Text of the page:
Financial Daily from THE HINDU group of publications
Saturday, Sep 18, 2004
Shedding of a stigma
The law has been designed in such a manner that any loss to speculative business can be set off against speculative profits and, similarly, carried forward and set off only against future speculative profits.
In other words, the distinct identity of a speculative transaction is maintained intact in the tax laws. The Supreme Court, in Apollo Tyres Ltd vs CIT (2002 255 ITR 273), held that trading in units will not fall in the category of shares, nor get hit by the restrictive covenants for speculative transaction.
Similarly, it has also been opined that dealing in derivatives is not in the nature of a speculative transaction.
Relook at speculation
The report of the Kelkar Task Force has dealt with speculation in detail. The report has traced the economic reforms and the changes in the capital market in qualitative and quantitative terms. It deals with the issue of speculation thus:
"Speculation enhances liquidity, encourages price discovery and reduces transaction costs, it has a positive impact on the economic efficiency of the capital market. However, speculation also encourages rigging, manipulation and fraud, thereby undermining economic efficiency. The net effect depends upon the relative strength of the two. Due to the absence of any audit trial in the functioning of stock markets, it was extremely easy to shift the incidence of tax by indulging in fictitious transactions. The unscrupulous taxpayers often sought to establish the genuineness of such transactions by procuring bogus documents from equally unscrupulous brokers."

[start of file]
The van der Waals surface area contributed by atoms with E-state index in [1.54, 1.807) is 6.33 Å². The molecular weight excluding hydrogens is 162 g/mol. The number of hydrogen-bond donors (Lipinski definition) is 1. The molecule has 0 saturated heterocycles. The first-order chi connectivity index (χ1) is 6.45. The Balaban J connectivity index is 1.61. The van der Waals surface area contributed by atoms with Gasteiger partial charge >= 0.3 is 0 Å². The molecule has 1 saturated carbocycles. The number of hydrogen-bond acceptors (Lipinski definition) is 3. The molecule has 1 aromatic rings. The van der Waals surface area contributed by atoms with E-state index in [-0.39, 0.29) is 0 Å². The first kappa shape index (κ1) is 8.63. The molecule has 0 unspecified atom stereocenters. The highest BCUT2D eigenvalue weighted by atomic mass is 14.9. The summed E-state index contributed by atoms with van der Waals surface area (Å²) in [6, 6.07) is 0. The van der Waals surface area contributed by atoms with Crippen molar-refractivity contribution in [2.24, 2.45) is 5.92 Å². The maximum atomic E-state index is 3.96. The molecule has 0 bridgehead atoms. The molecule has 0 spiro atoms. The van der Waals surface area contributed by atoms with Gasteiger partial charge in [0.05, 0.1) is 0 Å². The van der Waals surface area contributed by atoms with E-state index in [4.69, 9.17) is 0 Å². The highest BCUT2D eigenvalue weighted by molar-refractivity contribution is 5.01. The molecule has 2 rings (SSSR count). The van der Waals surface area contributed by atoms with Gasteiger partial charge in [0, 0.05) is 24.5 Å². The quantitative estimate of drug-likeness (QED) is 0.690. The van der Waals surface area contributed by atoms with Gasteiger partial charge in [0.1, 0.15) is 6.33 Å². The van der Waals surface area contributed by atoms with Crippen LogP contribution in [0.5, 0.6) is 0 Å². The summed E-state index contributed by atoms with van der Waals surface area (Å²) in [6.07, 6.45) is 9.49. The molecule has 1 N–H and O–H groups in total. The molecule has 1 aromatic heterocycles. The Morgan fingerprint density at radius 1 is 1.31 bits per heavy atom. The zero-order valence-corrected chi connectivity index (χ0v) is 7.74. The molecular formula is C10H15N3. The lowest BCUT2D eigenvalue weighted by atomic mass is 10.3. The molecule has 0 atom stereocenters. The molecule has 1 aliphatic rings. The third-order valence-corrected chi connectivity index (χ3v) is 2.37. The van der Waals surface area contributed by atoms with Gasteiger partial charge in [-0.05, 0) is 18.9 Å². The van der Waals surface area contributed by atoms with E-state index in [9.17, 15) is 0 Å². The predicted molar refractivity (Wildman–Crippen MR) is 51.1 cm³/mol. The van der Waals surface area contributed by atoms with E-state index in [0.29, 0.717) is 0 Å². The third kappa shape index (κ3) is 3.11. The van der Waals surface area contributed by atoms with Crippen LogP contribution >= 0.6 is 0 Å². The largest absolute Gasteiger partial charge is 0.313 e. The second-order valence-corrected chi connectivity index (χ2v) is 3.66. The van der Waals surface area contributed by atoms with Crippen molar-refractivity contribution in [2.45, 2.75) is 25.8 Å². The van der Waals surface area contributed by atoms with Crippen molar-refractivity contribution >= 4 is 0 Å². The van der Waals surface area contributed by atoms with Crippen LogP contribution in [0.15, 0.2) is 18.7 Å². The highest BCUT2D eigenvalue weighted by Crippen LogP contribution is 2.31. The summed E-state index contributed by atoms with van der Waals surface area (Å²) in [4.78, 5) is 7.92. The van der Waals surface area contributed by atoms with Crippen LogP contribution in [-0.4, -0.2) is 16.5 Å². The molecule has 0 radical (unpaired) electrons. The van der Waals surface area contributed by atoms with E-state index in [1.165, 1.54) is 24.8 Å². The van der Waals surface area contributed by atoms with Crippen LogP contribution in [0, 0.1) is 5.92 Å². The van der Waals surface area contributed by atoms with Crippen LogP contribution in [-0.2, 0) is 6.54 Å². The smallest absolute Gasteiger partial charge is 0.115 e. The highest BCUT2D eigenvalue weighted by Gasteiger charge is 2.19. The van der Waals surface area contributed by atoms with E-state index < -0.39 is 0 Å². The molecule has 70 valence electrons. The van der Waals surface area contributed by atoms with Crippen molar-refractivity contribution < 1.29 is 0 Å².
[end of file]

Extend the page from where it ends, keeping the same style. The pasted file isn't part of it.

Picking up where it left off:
The report also raises two conceptual issues:
It is felt that the stock markets have achieved a fair degree of transparency which alone can inhibit the malpractices of generating fictitious losses through artificial transactions or shifting of incidence of loss from one person to another. Further, systemic and technological changes have brought about a qualitative shift in the trading systems.
The Task Force report recommends that the distinction between speculative and non-speculative transactions should be dispensed with insofar as they relate to shares and securities. In doing so, the report recommends safeguards and controls to be built into the system by which various participants fulfil the following obligations:
Every investor to obtain a unique client ID linked with Permanent Account No.
Trading to be done electronically on screen-based systems.
Every client to obtain a stamped contract note indicating the client ID.
Similarly, every intermediary or broker should cater to the following requirements:
i) be an active member of recognised stock exchange;
ii) shall issue to every client a unique ID on the basis of PAN;
iii) any sub-broker carrying on trading on behalf of client must get the client duly registered with the main broker.
iv) shall comply with all the rules and regulations of the stock exchange.
Controversies on what is a speculative transaction and how is actual delivery established have occupied the precious time of the courts. The recommendation to overhaul the system and the approach towards speculative transaction comes as a breadth of fresh air. Checks and balances no doubt have to be built in to take care of the unscrupulous.
As late Nani Palkhivala often said: "We cannot legislate keeping in mind only the tax evaders." After all, no system can guarantee 100 per cent compliance in any country, least of all in India.
(The author is a Chennai-based chartered accountant.)
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